California Polytechnic University at San Luis Obipso announced Thursday that one of its students has been diagnosed with meningitis. The student lives off campus and officials said that they did not believe there was a problem with broad exposure on campus. The announcement comes as officials at Princeton University and the University of California at Santa Barbara grapple with multiple cases of meningitis at their institutions. Princeton gave vaccines to thousands last week. The vaccines are not the standard ones used in the United States, but a new version for a strain that is showing up at Princeton. Santa Barbara officials are considering whether they should offer the same vaccine, The Los Angeles Times reported.
California has been the site of much high-level political excitement about the potential of new models of online education to provide introductory or remedial courses at low cost. But The San Jose Mercury News reported that the leaders of the University of California and California State University Systems -- in a joint appearance Friday -- were skeptical. Janet Napolitano, the UC president, said she thought online education probably wouldn't solve issues related to providing most courses, but could be a useful tool for specialized courses. Timothy White, the Cal State chancellor, meanwhile called the much-debated experiment between San Jose State University and Udacity a failure, the article said. It quoted him as saying: "For those who say, 'Well, Tim, you'll save a lot of money if ... you do more things online,' that's not correct." (A spokeswoman for California State University said Monday that the quotes attributed to White were inaccurate, and that his comments were not about a specific campus.)
The Texas A&M University Board of Regents on Saturday named Mark Hussey as interim president of the system's flagship campus at College Station, The Texas Tribune reported. Hussey, dean of agriculture and life sciences, has strong support on the campus and from the system administration. But his selection wasn't a sure thing when Governor Rick Perry, a Republican who has appointed all of the regents, backed another candidate, Guy Diedrich, the system's vice chancellor for strategic initiatives.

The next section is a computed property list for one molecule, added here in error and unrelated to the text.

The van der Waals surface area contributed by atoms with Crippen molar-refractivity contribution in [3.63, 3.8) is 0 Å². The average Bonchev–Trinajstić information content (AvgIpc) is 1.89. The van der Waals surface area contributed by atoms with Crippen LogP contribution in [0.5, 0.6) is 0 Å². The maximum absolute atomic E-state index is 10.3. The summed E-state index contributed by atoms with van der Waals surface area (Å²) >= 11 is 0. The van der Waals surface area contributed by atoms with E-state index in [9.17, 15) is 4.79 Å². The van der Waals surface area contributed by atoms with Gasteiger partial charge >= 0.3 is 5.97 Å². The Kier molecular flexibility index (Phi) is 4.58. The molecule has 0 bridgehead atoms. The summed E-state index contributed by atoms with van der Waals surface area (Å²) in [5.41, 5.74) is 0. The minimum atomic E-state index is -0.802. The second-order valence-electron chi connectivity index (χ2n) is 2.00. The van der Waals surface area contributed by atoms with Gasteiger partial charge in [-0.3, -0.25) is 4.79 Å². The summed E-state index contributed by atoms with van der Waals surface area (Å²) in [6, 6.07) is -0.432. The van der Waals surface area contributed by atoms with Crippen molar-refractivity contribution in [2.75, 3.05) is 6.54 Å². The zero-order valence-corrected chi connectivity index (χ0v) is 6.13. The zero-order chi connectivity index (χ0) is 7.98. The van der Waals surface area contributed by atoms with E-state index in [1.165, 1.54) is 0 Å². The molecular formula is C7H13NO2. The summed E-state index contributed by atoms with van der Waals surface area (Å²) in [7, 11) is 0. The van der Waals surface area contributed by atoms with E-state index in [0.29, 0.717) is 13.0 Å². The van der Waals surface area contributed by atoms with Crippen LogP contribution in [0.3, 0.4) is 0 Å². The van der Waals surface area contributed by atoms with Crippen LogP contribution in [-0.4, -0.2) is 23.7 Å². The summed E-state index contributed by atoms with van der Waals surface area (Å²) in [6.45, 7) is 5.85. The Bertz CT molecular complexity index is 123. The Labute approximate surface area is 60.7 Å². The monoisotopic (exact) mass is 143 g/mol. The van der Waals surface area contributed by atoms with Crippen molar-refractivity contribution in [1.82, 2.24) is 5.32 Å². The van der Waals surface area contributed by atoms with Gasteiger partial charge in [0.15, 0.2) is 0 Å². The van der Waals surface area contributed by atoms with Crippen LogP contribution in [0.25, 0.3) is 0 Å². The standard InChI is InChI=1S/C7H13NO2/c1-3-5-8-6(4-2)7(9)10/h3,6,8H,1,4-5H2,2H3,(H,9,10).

Charles M. Vest, who was president of the Massachusetts Institute of Technology from 1990 until 2004, died Thursday at the age of 72. Vest, who after he left MIT became president of the National Academy of Engineering, had been fighting pancreatic cancer. Vest was widely credited with a highly successful presidency, and with being an eloquent national advocate for science. While Vest led MIT, the institute launched a project (seen by many as the precursor of the massive open online course movement) in which all course materials were made available online and free. He also supported female professors at MIT who produced a report on the obstacles facing women at the institute, and Vest's endorsement led the institute to adopt many of their proposals. A full obituary from MIT may be found here.
The University of Colorado at Denver has placed Resa Cooper-Morning on leave from her job as cultural diversity coordinator in the ethnic studies department after a local news station reported that she was operating a phone sex business from her office. CBS4 broadcast information about her website promoting the business, and the university said it was taking the allegations "very seriously." Cooper-Morning declined to comment.
Yeshiva University this week announced plans for deep budget cuts, the continuation of cuts to faculty retirement accounts and the sale of some buildings owned by the university, The Jewish Daily Forward reported. Like many universities, Yeshiva lost a considerable share of its endowment after the economic downturn started in 2008. But Yeshiva also lost about $100 million due to investments with Bernard Madoff. And the university has been sued for millions by men who say that, as boys, they were abused at the university's high school -- and that officials ignored the problem. In October, Moody's Investors Service Moody's Investors Service downgraded the university's bond rating to Baa2 from Baa1, citing "the university's weak liquidity with a full draw on operating lines of credit, expected covenant breach on lines of credit, deep operating deficits driving negative cash flow, and uncertainty regarding the outcome of litigation."
The University of Texas Board of Regents -- after long hours behind closed doors Thursday to discuss the performance of Bill Powers as president of the flagship campus at Austin -- decided to keep him on, The Dallas Morning News reported. Powers is popular with students and faculty members, but he has clashed with board members who are close to Governor Rick Perry, a Republican. Francisco Cigarroa, chancellor of the UT system, said after the meeting that relations between Powers and the board have become "strained," but that Powers was working to improve them.